Mammary tumors represent approximately 52% of all cancers in female dogs, and 50% of them are malignant [7]. In dogs, the behavior of the CD44 adhesion molecule was reported by Madrazo et al., [8], who limited its use as a marker of malignancy in canine mammary tumors. Paltian et al., [9] associates greater CD44 staining with benign tumors or with canine mammary tumors that have relatively benign behavior. No more studies were found in the literature.

The aim of this study is evaluate, by immunostaining, the comportament of CD44 receptor in malignant canine mammary neoplasias with and without metastasis in lymph node.

2. Materials and Methods

Twenty female dogs bearing malignant mammary tumors were divided in two groups. Group 1 consisted of 10 dogs without visible metastasis (G1). Group 2 consisted of 10 dogs with malignant mammary tumors with metastasis. From this group it was considered the primary neoplasia mass (G2A) and metastatic mass in lymph node or lymphatic vessels (G2B). Normal mammary tissues of five dogs bearing no tumors were included to provide a description only. These dogs do not enter into the statistical analysis.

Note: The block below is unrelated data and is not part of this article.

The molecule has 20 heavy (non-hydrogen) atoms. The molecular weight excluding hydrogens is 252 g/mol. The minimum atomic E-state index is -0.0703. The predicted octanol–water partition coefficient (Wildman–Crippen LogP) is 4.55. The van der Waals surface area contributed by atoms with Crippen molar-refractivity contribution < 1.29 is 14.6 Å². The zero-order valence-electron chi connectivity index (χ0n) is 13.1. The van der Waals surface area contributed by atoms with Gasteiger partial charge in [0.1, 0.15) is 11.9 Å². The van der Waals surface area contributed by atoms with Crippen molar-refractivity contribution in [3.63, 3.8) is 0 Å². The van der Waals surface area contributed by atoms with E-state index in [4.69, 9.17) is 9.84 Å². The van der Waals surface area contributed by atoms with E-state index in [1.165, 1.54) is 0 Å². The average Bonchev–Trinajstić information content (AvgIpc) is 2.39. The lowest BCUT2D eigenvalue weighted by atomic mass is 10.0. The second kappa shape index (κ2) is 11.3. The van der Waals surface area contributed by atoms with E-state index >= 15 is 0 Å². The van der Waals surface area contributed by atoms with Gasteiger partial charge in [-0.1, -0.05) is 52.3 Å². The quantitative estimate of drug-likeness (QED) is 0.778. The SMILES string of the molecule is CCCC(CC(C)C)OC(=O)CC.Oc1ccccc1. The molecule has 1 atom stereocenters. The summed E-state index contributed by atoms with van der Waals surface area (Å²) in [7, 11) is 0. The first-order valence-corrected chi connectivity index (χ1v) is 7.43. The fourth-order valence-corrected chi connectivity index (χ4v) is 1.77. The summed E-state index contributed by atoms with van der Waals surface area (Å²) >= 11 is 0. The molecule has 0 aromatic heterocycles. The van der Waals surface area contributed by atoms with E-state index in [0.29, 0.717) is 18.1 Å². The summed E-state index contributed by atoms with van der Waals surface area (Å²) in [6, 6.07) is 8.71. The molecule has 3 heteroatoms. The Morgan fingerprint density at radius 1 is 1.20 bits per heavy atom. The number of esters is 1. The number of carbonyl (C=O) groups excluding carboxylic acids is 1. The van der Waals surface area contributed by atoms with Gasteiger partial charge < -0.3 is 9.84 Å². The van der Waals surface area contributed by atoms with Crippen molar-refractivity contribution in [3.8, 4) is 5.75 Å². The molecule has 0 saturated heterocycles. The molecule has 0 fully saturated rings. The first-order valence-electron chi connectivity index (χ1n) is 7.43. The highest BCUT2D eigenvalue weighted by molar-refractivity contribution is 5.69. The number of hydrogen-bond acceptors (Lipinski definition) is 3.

Fragments of mammary tumor and draining lymph node were acquired from the Veterinary Hospital, FCAVUNESP, Jaboticabal, SP and from private clinics. Samples were collected from females that were submitted to mastectomy with no predilection for breed or age. There was no bias towards mammary location, but inguinal breasts and inguinal lymph nodes were the most prevalence. The study was approved by the FCAV-UNESP Ethics and Scientific Committee (protocol number: 025600-08).